A project plan is the outcome of the project planning process, where a project manager decides, prioritizes, and assigns the tasks and resources necessary to complete a project. Project plans will name the members of a team, what tools and materials are needed, and what steps must be taken to achieve success.
How do you use a Project plan?
The size of your project doesn't matter. What matters is your structured approach, resources, and goals in order to succeed. Any project can benefit from using professional Project Management templates. They can be used for any kind of project, and provide intuitive ways to manage your project team. Essential elements of a project plan you shouldn't overlook:
1. Outline of business justification and stakeholder needs
Before starting your project, it is essential to align the project's goals and needs with your team and organization’s. How important is this project to the organizational objectives? How does it tie in with the goals for the year or quarter? What do the involved stakeholders expect?
These are a few questions you can ask to outline and align the new project with your organization and stakeholder needs.
2. List of requirements and project objectives
Even though a project plan is a living set of documents that is sure to change during the project, it is necessary to set a deliberate course to meet the project objectives. As a project manager, you should analyze the needs of all parties involved in the project and determine the requirements to achieve them. What objectives must the project achieve to be successful? What features and capabilities should the deliverables have? As the project progresses, there may be a need to correct some aspects of your project plan and that’s okay.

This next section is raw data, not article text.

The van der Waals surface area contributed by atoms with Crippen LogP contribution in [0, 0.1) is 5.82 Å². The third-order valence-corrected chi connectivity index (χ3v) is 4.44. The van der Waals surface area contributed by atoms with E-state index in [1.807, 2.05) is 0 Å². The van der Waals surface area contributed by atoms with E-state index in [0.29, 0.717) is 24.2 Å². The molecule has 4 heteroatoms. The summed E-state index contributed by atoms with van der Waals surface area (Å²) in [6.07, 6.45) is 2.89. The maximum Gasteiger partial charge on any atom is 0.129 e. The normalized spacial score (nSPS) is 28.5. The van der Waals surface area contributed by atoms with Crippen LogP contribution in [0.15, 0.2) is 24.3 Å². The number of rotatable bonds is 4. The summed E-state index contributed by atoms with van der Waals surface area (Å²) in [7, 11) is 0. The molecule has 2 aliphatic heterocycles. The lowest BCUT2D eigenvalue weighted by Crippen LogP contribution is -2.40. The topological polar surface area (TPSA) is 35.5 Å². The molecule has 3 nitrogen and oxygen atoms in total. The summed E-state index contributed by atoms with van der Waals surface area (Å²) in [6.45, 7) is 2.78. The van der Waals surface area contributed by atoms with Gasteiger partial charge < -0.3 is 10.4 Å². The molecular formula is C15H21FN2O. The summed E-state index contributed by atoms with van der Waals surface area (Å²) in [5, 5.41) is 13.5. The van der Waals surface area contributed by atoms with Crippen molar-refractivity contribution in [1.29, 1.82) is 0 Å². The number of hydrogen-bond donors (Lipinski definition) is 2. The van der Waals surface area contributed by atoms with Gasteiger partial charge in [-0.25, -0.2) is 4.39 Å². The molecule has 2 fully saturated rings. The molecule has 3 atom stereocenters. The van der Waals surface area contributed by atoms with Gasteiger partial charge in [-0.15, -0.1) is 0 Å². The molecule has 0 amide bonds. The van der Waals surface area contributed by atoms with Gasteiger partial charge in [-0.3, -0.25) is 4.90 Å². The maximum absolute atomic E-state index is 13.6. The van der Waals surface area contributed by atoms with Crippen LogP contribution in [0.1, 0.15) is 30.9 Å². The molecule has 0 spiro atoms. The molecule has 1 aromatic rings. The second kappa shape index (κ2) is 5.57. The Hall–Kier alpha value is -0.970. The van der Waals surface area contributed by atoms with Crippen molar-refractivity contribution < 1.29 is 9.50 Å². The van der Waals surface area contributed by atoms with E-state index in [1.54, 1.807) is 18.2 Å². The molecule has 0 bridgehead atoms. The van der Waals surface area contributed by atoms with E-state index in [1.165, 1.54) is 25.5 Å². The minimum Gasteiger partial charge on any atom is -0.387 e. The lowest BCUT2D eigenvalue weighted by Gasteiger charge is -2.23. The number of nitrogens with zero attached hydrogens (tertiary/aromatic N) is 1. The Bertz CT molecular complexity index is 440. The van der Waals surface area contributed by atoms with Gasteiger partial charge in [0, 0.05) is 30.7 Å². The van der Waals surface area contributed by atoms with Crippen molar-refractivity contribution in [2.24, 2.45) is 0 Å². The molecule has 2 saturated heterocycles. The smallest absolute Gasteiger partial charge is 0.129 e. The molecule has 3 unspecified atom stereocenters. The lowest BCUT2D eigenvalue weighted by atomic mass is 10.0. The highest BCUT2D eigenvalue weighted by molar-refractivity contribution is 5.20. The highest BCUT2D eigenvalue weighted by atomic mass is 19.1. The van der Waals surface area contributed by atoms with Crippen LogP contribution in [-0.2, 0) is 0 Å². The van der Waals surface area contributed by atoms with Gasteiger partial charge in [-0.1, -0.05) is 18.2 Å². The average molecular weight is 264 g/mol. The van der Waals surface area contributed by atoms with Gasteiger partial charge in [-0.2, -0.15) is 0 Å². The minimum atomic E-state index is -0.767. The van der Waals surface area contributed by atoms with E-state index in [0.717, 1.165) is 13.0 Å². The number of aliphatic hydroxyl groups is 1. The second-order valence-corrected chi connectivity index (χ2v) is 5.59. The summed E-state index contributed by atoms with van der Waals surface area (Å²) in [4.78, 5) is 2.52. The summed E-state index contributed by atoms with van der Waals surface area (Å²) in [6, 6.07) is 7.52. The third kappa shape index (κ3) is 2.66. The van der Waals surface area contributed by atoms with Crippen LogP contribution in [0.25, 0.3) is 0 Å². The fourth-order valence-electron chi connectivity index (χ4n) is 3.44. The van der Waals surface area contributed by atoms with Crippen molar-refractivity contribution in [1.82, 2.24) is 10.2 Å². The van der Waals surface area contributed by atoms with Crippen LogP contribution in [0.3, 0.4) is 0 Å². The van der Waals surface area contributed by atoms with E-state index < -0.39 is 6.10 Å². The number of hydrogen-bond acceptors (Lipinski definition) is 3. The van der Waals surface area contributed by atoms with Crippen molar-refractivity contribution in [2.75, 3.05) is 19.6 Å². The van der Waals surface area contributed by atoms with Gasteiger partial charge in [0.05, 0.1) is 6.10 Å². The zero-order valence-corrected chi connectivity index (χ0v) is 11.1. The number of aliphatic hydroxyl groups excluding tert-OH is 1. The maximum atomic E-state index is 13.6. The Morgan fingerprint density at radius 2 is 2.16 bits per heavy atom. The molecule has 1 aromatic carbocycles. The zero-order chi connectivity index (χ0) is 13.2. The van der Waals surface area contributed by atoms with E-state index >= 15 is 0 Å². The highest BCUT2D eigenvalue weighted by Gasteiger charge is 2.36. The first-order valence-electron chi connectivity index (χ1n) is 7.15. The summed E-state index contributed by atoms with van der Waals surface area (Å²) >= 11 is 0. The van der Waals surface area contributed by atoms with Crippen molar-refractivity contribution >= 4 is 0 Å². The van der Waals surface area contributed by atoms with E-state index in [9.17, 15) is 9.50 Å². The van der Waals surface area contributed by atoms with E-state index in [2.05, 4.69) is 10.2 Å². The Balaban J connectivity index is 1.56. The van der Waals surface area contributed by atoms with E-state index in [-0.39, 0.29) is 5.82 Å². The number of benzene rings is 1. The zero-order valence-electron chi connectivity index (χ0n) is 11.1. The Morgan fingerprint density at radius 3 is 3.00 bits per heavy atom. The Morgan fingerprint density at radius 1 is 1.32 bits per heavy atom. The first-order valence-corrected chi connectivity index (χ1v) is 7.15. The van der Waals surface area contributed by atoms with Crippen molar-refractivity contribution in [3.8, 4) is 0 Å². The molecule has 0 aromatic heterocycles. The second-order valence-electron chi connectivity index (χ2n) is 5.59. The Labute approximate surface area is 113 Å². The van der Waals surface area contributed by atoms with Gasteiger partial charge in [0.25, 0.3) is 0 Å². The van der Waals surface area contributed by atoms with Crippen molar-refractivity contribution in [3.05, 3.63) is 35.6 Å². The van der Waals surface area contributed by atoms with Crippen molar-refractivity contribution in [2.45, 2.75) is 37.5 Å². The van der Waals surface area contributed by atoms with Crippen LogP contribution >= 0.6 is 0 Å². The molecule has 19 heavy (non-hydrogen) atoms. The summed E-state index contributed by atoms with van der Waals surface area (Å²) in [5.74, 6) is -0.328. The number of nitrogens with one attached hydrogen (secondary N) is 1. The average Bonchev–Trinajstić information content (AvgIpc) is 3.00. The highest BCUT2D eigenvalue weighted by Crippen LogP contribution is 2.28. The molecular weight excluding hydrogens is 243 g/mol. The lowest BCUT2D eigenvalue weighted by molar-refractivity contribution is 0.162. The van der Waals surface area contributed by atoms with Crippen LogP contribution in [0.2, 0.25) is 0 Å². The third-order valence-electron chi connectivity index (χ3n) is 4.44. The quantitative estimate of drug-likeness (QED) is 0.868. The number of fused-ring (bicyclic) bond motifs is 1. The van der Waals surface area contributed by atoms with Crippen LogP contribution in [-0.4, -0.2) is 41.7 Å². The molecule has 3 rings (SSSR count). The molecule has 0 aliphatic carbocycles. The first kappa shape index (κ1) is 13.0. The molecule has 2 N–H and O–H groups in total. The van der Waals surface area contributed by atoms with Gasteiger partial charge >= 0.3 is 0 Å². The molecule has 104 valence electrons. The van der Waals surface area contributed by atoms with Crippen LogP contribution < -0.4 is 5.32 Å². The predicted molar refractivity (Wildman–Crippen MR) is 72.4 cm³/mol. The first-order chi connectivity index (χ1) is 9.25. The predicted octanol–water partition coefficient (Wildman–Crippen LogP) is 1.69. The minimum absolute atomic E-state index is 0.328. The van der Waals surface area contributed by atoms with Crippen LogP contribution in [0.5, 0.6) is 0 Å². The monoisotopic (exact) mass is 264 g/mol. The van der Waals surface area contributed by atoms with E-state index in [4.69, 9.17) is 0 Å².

3. Project scope statement
The project scope statement is one of the most essential elements of a project plan. It forms a foundation for the rest of the project plan. In the project scope statement, the project manager finalizes and records all project details to get everyone involved on the same page. This statement describes the project and its steps and requirements. It is usually the reference to get agreement and buy-in from external stakeholders involved in the project.
4. List of deliverables and estimated due dates
From the preparation of the project scope statement, you should now have a clearer idea of the deliverables and outcomes to be delivered to complete this project. From there, you should list out what tasks and deliverables each team member is expected to produce and when. A work breakdown structure is typically the best way to achieve this step. You can use a simple list, flow chart, spreadsheet, or Gantt chart to map out all the project work, assign to teammates, set due dates, and mark any dependencies.
5. Detailed project schedule
A common misconception about project plans is that the project plan is the same as the project schedule. The project schedule is simply one of many components of a project plan. In a project schedule, you estimate how long it will take to complete each task while leaving enough room for slack and dependencies. It is a clear calendarization of all required tasks and timelines. It shows the project's duration, who is doing what, and when each task begins and ends.
After downloading this sample template and filling in the blanks, you can easily customize the style, typography, details, and appearance of your Project plan templates. If this isn't the right plan that you are looking for then certainly take a look at the other letters that Bizzlibrary.com has to offer. Start now with this Project Management Templates Kit that enables you to set up projects, tasks, reports, and other files without having to start from scratch every time. For more details, check out this free Project Planner.
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